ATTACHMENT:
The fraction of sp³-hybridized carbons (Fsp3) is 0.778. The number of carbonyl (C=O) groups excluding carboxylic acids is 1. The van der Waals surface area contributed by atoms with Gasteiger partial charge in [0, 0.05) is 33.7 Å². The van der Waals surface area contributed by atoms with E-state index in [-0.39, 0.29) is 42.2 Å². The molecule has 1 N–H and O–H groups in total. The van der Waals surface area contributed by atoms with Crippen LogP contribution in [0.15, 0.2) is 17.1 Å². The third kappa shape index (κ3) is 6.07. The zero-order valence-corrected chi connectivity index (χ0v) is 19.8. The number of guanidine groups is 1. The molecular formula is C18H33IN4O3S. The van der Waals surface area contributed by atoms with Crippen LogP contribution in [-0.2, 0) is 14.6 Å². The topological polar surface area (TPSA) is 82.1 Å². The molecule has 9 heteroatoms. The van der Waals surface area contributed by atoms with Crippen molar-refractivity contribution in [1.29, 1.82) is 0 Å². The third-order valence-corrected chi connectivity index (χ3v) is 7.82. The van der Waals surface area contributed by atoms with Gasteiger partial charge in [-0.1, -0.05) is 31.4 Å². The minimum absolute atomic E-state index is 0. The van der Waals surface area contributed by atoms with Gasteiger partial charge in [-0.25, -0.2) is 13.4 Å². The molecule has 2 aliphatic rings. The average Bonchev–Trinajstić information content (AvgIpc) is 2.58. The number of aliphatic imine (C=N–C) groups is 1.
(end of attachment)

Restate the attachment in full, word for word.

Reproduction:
The fraction of sp³-hybridized carbons (Fsp3) is 0.778. The number of carbonyl (C=O) groups excluding carboxylic acids is 1. The van der Waals surface area contributed by atoms with Gasteiger partial charge in [0, 0.05) is 33.7 Å². The van der Waals surface area contributed by atoms with E-state index in [-0.39, 0.29) is 42.2 Å². The molecule has 1 N–H and O–H groups in total. The van der Waals surface area contributed by atoms with Crippen LogP contribution in [0.15, 0.2) is 17.1 Å². The third kappa shape index (κ3) is 6.07. The zero-order valence-corrected chi connectivity index (χ0v) is 19.8. The number of guanidine groups is 1. The molecular formula is C18H33IN4O3S. The van der Waals surface area contributed by atoms with Crippen LogP contribution in [-0.2, 0) is 14.6 Å². The topological polar surface area (TPSA) is 82.1 Å². The molecule has 9 heteroatoms. The van der Waals surface area contributed by atoms with Crippen molar-refractivity contribution in [1.29, 1.82) is 0 Å². The third-order valence-corrected chi connectivity index (χ3v) is 7.82. The van der Waals surface area contributed by atoms with Gasteiger partial charge in [-0.1, -0.05) is 31.4 Å². The minimum absolute atomic E-state index is 0. The van der Waals surface area contributed by atoms with Gasteiger partial charge in [-0.25, -0.2) is 13.4 Å². The molecule has 2 aliphatic rings. The average Bonchev–Trinajstić information content (AvgIpc) is 2.58. The number of aliphatic imine (C=N–C) groups is 1.